The report predicts that it will take until 2055 for AV technology to become standard in private cars. AVs capable of Levels’ 1 and 2 (semi-automation) are already available in the market place. Level 3 AVs (limited self-driving automation with all safety-critical functions automated, and surrounding conditions monitored) are now emerging for application on our city streets.
It is in our best interests to act now to prepare and adapt for the benefits that AV technologies bring to the table. For example:
- Governments must enable AV advancement via regulation and providing certainty to the market.
- Parking infrastructure must be updated to enable AV.
- Public transport connections with autonomous car share vehicles must be facilitated.
- AV should be trialled in PT vehicles.
- Road infrastructure should be upgraded to be AV compliant.
- Connective vehicle/infrastructure/services technologies should be invested in to improve road safety and the overall travel experience for all.
MRCagney’s report describes a future where autonomous vehicles are introduced slowly – commencing with ride-share services and public transport trials – before becoming more widely adopted for car share and transit. It also highlights key steps to get there. MRCagney acknowledges this process could take several years due to the slow rate of vehicle turnover, the high cost of the new technology, and legislative and technological barriers.
In short with AV’s:
- AVs can, and should, be used to supplement – NOT replace – public transport (especially for last mile access), and extend personal on-demand choices to avoid increased congestion.
Technically the rapid growth in e-bikes is fulfilling the last mile access especially as cycling infrastructure is built, bike parks are provided and Centres (Town and Metropolitan) become more pedestrian friendly.
- The report predicts that it will take until 2055 for AV technology to become standard in private cars.
So around 40 years before the AV car becomes standard.
Simply put we don’t have 40 years to wait for the CEO of the Ministry of Transport’s dream to be realised. Not when we should be focusing on the basics such as good road design, good freight and passenger transport (rail) and proper integrated land/transport use especially in our bigger cities. The tech bro term comes from the over reliance on future technologies to solve a societal problem when other measures (often more basic) are available and better suited.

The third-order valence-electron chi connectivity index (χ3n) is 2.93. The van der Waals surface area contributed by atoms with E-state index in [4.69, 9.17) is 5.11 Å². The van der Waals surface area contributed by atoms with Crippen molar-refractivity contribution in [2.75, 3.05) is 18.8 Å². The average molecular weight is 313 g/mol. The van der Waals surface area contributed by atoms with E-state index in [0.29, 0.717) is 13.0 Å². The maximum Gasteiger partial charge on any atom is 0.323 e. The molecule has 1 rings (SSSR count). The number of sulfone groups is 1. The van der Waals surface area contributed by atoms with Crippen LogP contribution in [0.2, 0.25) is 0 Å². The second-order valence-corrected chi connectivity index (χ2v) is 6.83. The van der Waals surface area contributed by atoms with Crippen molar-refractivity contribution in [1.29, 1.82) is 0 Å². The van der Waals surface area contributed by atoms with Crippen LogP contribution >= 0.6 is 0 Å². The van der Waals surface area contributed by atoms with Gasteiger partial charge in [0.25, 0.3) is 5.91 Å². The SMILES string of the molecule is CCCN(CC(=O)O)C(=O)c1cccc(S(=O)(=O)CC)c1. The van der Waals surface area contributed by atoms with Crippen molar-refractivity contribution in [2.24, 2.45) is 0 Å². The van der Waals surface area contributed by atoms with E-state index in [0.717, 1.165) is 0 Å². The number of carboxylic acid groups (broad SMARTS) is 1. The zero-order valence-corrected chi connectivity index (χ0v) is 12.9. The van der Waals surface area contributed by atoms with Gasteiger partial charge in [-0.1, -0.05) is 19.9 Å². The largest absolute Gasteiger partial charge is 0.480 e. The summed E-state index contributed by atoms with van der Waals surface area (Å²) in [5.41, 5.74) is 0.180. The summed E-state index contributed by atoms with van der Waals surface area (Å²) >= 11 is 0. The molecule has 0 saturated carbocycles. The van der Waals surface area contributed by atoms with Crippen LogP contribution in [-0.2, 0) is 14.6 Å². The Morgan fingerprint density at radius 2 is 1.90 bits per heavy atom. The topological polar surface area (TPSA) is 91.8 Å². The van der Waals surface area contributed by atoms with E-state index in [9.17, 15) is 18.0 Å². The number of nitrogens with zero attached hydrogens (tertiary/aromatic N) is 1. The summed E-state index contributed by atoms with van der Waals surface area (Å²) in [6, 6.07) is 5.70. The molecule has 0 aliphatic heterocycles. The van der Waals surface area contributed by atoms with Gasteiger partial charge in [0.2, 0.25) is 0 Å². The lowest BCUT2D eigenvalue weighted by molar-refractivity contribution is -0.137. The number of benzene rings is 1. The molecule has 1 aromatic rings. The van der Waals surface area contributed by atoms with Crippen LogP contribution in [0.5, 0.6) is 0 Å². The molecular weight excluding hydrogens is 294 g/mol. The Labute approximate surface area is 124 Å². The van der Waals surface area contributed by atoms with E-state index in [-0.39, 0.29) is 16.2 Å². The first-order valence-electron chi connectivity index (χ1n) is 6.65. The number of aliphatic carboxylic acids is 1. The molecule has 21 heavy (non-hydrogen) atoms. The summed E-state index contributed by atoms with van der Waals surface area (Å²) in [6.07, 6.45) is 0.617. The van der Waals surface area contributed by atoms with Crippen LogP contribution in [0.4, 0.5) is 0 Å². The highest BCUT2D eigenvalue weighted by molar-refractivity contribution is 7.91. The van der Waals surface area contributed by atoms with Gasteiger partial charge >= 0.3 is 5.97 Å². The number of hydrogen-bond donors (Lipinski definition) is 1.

As for NZTA, well that BIM was just about a waste of time to read.
You can read the Briefing to Minister Phil Tywford on NZTA at the bottom of the post. Why was the BIM though a waste of time? It was full of vision statements and infographics that should be publicly available on page two of the NZTA website not some briefing document to the Minister.
That BIM should have been how NZTA would execute the new Government’s revamped transport program and the risk/benefits that go with it. That stuff you don’t find on the front end of a public website and would have been more productive of the Minister’s time to read that than already publicly available vision statements.
Of note, everything in Chapter 6 of the NZTA BIM is currently under review with the East West Link Option F already scrapped.
Something though that the Minister will need to give both MoT and NZTA a rather sharp kick up the backside for is how our infrastructure is designed. Below is a failed example of Vision Zero when it comes to cars and cyclists mingling on rural highways:
Yes that is the Waikato Expressway with its speed limit raised by NZTA to 110km/h and yes that is an uncontrolled cycleway crossing on that 110km/h stretch of the Waikato Expressway.
What was NZTA thinking?
Next up in the BIM series I look at Kiwi Rail and its future under the Labour-led administration.
The Ministry of Transport Briefing to the Incoming Minister
NZTA Briefing to the Incoming Minister